Okay folks, it is that time of the year again. While many uncertainties remain in the weeks and months ahead, we are proceeding with the thought that we will return to the plains in search of storms this spring. As such, the application process must begin!
Here is what we can tell you at this point:
- the crew will be smaller (a throwback to trips over a decade ago), as lodging options may be more limited than in the past
- there may be two trips (May, early June), this is yet to be determined
- all crew members will sign an experiential learning form acknowledging that there will be a somewhat elevated risk even though all possible precautions will be taken
- it is unknown at this time whether we will be able to accommodate non-majors, but you can still throw your hat in the ring
- if you have any questions, feel free to drop me a line (email@example.com)
Here is the link for the application:
I know that these are very uncertain times for all of us, and while many, many unknowns remain, we can continue to look to the future and in this case, the potential to return to our springtime home in the plains. In the meantime, play it smart, stay safe, and I look forward to the the time we share on the road in pursuit of storms.
Time is closing in fast to the day we depart for the Great Plains. Welcome to the 2020 version of Hokiestorm! Over the coming weeks more material will be presented in the build-up toward departure. In the meantime, enjoy the last few weeks of this “winter” (or rather “non-winter”) as severe season is rapidly approaching. -Dave
With such a busy pattern during our time in the plains, I had no time to put together any entries into our life of the road during the trip. While the pattern was certainly stormy, in reality it was far from ideal in terms of chasing: too many storms (many days with multiple rounds of storms beginning early in the day), very poor visibility, and widespread flooding/road closures hampered our ability to net much in the way of structure or highly visible tornadoes. Many times we were positioned adjacent to tornado-warned storms and could not even see the base of the storm, let alone any tornado associated with it. We had a great crew and leadership this year whose company I thoroughly enjoyed, and most importantly, we are back home safe and sound.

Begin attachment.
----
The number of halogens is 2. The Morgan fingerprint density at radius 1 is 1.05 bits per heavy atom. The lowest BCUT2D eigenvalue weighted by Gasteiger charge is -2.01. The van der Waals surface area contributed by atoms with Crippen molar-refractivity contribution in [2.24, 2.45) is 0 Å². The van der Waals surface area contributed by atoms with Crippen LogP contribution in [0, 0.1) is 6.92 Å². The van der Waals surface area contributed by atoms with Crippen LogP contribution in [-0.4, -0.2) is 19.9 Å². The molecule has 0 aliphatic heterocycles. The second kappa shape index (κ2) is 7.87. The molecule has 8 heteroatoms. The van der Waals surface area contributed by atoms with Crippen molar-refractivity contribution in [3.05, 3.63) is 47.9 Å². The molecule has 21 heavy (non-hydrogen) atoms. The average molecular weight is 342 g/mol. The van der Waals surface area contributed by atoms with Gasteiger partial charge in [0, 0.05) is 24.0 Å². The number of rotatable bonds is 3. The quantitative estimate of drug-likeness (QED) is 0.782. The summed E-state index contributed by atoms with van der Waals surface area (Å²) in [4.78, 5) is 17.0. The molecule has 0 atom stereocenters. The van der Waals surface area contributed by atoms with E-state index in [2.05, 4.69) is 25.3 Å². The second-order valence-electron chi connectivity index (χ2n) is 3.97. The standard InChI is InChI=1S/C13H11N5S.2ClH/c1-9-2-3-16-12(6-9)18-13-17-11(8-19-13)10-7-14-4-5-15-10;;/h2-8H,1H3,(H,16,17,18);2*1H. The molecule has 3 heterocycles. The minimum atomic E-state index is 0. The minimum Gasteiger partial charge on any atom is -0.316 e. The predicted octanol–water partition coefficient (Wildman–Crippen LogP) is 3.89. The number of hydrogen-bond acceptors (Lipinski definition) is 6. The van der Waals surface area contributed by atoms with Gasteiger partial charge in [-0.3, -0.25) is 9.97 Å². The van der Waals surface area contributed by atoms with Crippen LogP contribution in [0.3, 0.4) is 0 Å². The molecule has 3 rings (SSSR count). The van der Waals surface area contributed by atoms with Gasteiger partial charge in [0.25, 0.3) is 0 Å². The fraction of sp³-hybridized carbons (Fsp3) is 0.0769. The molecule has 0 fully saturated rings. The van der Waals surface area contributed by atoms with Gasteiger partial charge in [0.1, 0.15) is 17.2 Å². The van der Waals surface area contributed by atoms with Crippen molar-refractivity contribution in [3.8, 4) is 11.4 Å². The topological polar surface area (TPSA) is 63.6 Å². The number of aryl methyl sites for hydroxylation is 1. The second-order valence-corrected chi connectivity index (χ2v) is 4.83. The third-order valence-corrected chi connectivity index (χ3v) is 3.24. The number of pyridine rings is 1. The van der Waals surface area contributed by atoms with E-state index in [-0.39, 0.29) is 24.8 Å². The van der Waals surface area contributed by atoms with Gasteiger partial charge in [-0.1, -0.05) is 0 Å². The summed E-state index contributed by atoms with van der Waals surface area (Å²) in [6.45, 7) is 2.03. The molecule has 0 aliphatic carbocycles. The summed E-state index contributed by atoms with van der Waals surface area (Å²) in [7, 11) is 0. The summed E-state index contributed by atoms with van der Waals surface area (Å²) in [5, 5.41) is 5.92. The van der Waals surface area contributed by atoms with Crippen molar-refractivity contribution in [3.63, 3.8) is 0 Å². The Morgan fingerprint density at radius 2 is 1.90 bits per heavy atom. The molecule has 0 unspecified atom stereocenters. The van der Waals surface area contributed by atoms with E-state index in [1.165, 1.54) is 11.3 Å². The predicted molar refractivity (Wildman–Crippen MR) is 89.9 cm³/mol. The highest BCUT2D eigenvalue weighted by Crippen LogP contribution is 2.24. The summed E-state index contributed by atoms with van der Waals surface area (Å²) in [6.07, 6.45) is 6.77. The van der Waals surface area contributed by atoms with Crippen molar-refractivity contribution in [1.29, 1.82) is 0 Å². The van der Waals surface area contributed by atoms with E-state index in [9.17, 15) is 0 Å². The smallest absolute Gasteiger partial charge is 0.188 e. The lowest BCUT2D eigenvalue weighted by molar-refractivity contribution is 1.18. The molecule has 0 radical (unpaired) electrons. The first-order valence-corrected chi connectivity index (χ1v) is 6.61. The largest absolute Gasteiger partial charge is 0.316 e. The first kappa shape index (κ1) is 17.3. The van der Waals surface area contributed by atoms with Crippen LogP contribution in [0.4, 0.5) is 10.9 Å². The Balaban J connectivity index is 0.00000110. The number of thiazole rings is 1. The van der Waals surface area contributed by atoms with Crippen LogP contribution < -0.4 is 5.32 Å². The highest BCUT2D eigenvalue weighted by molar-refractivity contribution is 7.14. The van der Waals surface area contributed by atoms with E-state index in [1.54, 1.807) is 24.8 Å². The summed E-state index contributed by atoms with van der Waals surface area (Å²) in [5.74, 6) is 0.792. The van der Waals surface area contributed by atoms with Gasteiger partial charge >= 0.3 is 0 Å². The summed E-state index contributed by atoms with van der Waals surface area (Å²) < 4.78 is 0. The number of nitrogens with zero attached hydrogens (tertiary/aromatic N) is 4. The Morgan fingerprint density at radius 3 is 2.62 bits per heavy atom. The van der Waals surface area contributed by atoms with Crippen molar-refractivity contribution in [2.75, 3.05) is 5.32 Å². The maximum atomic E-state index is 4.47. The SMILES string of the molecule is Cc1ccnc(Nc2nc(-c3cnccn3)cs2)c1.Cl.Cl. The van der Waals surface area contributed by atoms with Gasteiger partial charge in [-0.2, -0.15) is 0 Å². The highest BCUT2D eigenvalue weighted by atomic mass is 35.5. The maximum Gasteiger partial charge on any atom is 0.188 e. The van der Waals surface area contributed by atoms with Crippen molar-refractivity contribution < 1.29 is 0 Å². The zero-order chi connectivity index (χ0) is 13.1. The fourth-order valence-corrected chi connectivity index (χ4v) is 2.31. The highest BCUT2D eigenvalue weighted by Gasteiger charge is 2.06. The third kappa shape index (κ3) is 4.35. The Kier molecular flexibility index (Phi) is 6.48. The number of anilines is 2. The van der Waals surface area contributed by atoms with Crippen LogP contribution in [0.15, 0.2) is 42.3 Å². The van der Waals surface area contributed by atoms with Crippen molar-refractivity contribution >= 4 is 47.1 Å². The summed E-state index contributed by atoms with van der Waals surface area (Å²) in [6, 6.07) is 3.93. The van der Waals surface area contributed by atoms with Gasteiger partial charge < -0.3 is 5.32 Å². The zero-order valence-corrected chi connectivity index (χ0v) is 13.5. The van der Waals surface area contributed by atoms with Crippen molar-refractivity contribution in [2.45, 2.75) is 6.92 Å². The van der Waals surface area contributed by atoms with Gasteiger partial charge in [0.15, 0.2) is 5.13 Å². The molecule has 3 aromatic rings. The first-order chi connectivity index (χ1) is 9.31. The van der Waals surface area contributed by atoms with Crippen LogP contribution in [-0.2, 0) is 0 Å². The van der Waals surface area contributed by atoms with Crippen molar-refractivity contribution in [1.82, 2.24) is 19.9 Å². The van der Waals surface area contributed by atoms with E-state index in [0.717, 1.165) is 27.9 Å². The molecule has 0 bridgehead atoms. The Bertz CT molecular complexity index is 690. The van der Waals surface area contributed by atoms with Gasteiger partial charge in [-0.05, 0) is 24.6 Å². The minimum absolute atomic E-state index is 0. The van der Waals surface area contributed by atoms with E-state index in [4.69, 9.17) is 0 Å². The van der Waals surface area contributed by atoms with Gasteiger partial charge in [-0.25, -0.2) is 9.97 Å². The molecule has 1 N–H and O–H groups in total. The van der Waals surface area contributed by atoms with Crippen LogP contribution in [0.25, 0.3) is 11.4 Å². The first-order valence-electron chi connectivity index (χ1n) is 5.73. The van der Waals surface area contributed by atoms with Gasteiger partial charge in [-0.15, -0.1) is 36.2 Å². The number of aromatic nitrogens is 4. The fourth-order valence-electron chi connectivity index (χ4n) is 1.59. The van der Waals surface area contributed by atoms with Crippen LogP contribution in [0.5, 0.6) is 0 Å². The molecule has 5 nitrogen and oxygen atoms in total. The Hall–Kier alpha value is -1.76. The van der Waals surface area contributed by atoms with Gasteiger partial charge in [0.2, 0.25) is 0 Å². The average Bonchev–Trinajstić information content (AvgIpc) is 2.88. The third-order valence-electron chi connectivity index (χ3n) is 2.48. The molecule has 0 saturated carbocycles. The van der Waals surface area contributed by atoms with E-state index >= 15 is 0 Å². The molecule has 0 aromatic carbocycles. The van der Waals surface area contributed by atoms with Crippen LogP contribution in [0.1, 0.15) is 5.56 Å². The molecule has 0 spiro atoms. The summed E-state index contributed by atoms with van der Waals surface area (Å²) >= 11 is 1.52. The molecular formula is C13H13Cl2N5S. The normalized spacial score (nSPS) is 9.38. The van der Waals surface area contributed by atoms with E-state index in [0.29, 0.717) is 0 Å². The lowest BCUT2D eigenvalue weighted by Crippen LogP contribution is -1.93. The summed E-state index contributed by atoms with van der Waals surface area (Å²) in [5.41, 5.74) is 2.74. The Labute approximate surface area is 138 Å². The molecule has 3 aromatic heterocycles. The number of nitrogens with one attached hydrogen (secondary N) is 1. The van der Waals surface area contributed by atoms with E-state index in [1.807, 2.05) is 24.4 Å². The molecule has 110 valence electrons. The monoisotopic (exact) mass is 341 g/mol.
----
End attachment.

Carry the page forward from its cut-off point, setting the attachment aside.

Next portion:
Severe storm intensifies south of McCook, Nebraska.
Tornado west of McCook, Nebraska. (Drew Shearer photo)
Developing shelf cloud from a severe storm in Oklahoma.
Shelf cloud beginning to bow outward over Oklahoma.
Spectacular shelf cloud from a severe storm in Oklahoma.
Rotating wall cloud before a flat tire ended our chase for the day in Texas.
Our location adjacent to a supercell.
The poor visibility from the radar grab above.
Mammatus over Dimmit, Texas.
Dimmit, Texas pt. 2.
Photographic proof that the vanwich is indeed treasured among our crew in Springfield Colorado.
Hail pounded Springfield Colorado shortly after our lunch stop.
Rotating wall cloud over Kiowa County, Colorado.
Two months and we will be headed westward for the 2019 severe season. I’d like to take the time to welcome everyone on board: I am looking forward to our time in the plains together! The 2019 crew list can be found under the corresponding tab at the top of each page. Logistically, we will be headed out before VT graduation this year (as soon as the last chaser finishes up with exams), and our trip window will run from May 14 through May 30. A final packing list will be sent out soon, along with a pre-chase dinner meeting with some past chasers to amp everyone up for our departure. I will leave you with a photo from Dodge City in 2016: my drivers and leaders are a repeat from 2016, so perhaps they will bring good karma and safe travels in May this year. Hope to see you on a boundary out there soon. -Dave
We targeted northern Kansas today as we felt like the wind field would offer up the best chance for rotating storms. Patience was key, but late in the afternoon a storm fired in the area we were targeting. The storm exploded near Quinter KS, and we quickly raced under the developing mesocyclone in order to position ourselves just east of the storm (Peter Forister photos above and below).
Racing east of the intense hail core (visible to the left of the road in the photo above) we pulled off to get a quick look at the storm. Chris White is shown below hanging out the window taking a photo looking upward directly under the storm.
We could only stay here for a minute before racing east yet again where we pulled off on a dirt road (near Collyer KS) and were able to view the storm at close range in relative safety. Inflow into the storm packed leg-stinging grit as it spun up a few funnels, but no debris that we could see was raised at ground level under the funnels.
On to another day today.